Kendall Hayes of Lexington Christian Senior Sendoff


Kendall Hayes

Lexington Christian


What was your most memorable meet and why? 

There are two that have equal importance.  First was when I won the Woodford County Invitational as an 11-year old 7th grader in a driving rain storm.  It was my first varsity invitational win and was on my home course in my home meet. No one thought I had a chance to win and it felt really special to do so.  My other special memory was this year's KHSAA Class A State Meet. All season my personal goal was to help bring along our four 7th grade girls who we asked to run varsity.  Remembering what it was like to run as a 7th grader up on varsity, I was able to help their confidence and belief in themselves, not to feel any pressure.  At the end of the day, we were all on the podium as State Team Runner-Ups and the pride they felt in being such an important part of that finish will live with me always.


Where did you face your biggest competition? 

I have run is several high profile meets which were all highly competitive with top runners from Kentucky and surrounding states.  If I had I pick one meet it would be my Sophomore year racing a night race in West Virginia.  We had never seen the course, it was only my second night cross country race, and the top runners from WV were there competing on their state meet course.  It was the first meet that I had really had no knowledge of who I was racing or how to run the course.  Coach Tom's training prepared us for all conditions and that night I was able to win the race.


Out of all of your high school accomplishments which stands out the most and why?

Being part of 5 Regional Championship and 3 State Meet podium finishing teams.  Even though I won a Regional championship and had several individual state meet podium finishes, the joy of standing arm in arm with my teammates as we posed for pictures with OUR team trophy is something that cannot be topped. 


If you could do it all over again what would you change about your running career in high school?

To believe more in myself.  After I went through my growth spurt, I had to relearn to run up hills.  I let it get me down that I could not run races like I had always done before.  


What were the most difficult obstacles you had to overcome? 

Growing taller.  It sounds funny to say that I had to relearn how to run hills but it is a real thing.  It also changed how I approached a race as well.


What will you miss the most? 

The race day friendships not only within my own team, but those I have made with the other girls who run cross country throughout Kentucky.  Training with my teammates and coaches.  Never a dull moment.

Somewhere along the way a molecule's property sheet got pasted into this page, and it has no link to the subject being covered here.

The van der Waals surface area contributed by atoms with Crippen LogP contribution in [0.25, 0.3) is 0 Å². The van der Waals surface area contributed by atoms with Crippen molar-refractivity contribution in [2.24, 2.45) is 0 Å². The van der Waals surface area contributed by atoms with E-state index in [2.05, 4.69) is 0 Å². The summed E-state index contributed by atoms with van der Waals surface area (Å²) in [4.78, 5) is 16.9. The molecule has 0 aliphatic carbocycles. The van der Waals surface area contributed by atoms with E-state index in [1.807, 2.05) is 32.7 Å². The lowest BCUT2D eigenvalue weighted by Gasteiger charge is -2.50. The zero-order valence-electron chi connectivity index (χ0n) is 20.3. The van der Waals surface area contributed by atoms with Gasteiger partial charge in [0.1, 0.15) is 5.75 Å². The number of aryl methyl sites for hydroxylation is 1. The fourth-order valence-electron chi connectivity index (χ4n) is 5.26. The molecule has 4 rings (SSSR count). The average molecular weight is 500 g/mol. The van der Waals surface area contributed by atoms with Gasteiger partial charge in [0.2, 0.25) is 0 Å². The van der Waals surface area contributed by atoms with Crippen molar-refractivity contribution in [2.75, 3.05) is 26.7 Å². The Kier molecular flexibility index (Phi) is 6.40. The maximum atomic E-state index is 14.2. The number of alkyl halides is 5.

Do you have any advice for younger athletes? 

Do not take anything for granted.  Just because you are successful today, there is no guarantee that you will be successful tomorrow.  Appreciate the moment of personal and team success as things may change and you may never experience that type of moment again.


What are your post-high school or college plans? 

I have been lucky enough to sign with Morehead State University to run both Cross Country and Track & Field for them. I hope to use my education gained there to become an elementary school teacher and coach.


Who would you like to say thank you to? 

First Coach Phil and Coach Brooke at Woodford County where I began my running journey.  I started as a wide-eyed 5th Grader not knowing anything about cross country.  Their belief in my running abilities kept me going, building my confidence to be the best I could.  Coach Tom (Coach Brooke's husband) at LCA who has been with me from the beginning.  When I transferred to LCA during the middle of 8th grade, it was his familiar voice and coaching that kept me going then and through the times I lost all belief in myself.  He never lost faith in my ability.  My mom and dad.  They were at every meet, every practice. Heat, rain, snow, sleet, cold - it did not matter.  If I did not want to go run, guess what, I did.  They always told me that the hard work put into practicing when I did not want to, or in bad weather, would pay off come race day.  They were right.  Lastly, my brother Connor.  We fight like dogs but, I could not ask for a better training partner and race buddy than him.  We would keep each other honest on our weekend and summer runs, explore new routes to run to keep things fresh and cheer for each other in races.  It will be strange after 8 years not to have him around next year to run with on a daily basis.



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